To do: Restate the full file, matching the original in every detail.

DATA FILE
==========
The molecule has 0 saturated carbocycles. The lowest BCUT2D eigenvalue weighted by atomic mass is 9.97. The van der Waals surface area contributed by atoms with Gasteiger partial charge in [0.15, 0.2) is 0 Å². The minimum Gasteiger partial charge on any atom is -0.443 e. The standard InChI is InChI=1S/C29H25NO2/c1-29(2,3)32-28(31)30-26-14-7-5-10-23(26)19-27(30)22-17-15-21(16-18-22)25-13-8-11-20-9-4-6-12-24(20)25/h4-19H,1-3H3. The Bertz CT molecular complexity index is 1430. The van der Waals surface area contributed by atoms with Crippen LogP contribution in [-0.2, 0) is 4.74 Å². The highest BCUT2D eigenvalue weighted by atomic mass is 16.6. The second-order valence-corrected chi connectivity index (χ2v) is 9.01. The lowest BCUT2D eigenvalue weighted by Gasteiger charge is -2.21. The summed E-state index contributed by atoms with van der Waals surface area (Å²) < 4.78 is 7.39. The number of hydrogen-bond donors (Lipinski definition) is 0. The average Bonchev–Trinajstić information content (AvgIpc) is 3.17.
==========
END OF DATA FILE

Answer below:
The molecule has 0 saturated carbocycles. The lowest BCUT2D eigenvalue weighted by atomic mass is 9.97. The van der Waals surface area contributed by atoms with Gasteiger partial charge in [0.15, 0.2) is 0 Å². The minimum Gasteiger partial charge on any atom is -0.443 e. The standard InChI is InChI=1S/C29H25NO2/c1-29(2,3)32-28(31)30-26-14-7-5-10-23(26)19-27(30)22-17-15-21(16-18-22)25-13-8-11-20-9-4-6-12-24(20)25/h4-19H,1-3H3. The Bertz CT molecular complexity index is 1430. The van der Waals surface area contributed by atoms with Crippen LogP contribution in [-0.2, 0) is 4.74 Å². The highest BCUT2D eigenvalue weighted by atomic mass is 16.6. The second-order valence-corrected chi connectivity index (χ2v) is 9.01. The lowest BCUT2D eigenvalue weighted by Gasteiger charge is -2.21. The summed E-state index contributed by atoms with van der Waals surface area (Å²) < 4.78 is 7.39. The number of hydrogen-bond donors (Lipinski definition) is 0. The average Bonchev–Trinajstić information content (AvgIpc) is 3.17.